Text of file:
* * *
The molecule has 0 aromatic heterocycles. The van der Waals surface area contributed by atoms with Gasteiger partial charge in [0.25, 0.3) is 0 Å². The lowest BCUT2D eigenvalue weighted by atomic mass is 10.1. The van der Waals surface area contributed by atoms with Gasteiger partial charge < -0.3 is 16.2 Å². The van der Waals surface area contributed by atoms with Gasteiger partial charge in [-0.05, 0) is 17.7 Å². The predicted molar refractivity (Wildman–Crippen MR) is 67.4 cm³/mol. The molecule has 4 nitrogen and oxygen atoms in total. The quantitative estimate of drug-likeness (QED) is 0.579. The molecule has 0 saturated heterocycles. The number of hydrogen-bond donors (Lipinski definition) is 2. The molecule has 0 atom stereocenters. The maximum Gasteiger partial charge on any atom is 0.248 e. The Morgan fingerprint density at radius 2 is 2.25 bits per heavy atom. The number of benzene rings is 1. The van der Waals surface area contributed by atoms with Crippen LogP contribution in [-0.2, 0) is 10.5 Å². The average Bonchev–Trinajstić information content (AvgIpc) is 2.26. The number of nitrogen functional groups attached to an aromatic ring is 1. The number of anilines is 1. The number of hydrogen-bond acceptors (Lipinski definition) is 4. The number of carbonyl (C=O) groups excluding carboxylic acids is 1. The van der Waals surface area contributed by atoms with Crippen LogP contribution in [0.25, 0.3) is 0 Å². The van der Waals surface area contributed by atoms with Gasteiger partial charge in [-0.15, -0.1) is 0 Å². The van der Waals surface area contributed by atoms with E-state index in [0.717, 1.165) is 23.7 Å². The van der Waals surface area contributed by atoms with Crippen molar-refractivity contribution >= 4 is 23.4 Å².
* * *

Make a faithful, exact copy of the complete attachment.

The molecule has 0 aromatic heterocycles. The van der Waals surface area contributed by atoms with Gasteiger partial charge in [0.25, 0.3) is 0 Å². The lowest BCUT2D eigenvalue weighted by atomic mass is 10.1. The van der Waals surface area contributed by atoms with Gasteiger partial charge < -0.3 is 16.2 Å². The van der Waals surface area contributed by atoms with Gasteiger partial charge in [-0.05, 0) is 17.7 Å². The predicted molar refractivity (Wildman–Crippen MR) is 67.4 cm³/mol. The molecule has 4 nitrogen and oxygen atoms in total. The quantitative estimate of drug-likeness (QED) is 0.579. The molecule has 0 saturated heterocycles. The number of hydrogen-bond donors (Lipinski definition) is 2. The molecule has 0 atom stereocenters. The maximum Gasteiger partial charge on any atom is 0.248 e. The Morgan fingerprint density at radius 2 is 2.25 bits per heavy atom. The number of benzene rings is 1. The van der Waals surface area contributed by atoms with Crippen LogP contribution in [-0.2, 0) is 10.5 Å². The average Bonchev–Trinajstić information content (AvgIpc) is 2.26. The number of nitrogen functional groups attached to an aromatic ring is 1. The number of anilines is 1. The number of hydrogen-bond acceptors (Lipinski definition) is 4. The number of carbonyl (C=O) groups excluding carboxylic acids is 1. The van der Waals surface area contributed by atoms with Crippen LogP contribution in [0.25, 0.3) is 0 Å². The van der Waals surface area contributed by atoms with Gasteiger partial charge in [-0.15, -0.1) is 0 Å². The van der Waals surface area contributed by atoms with E-state index in [0.717, 1.165) is 23.7 Å². The van der Waals surface area contributed by atoms with Crippen molar-refractivity contribution >= 4 is 23.4 Å².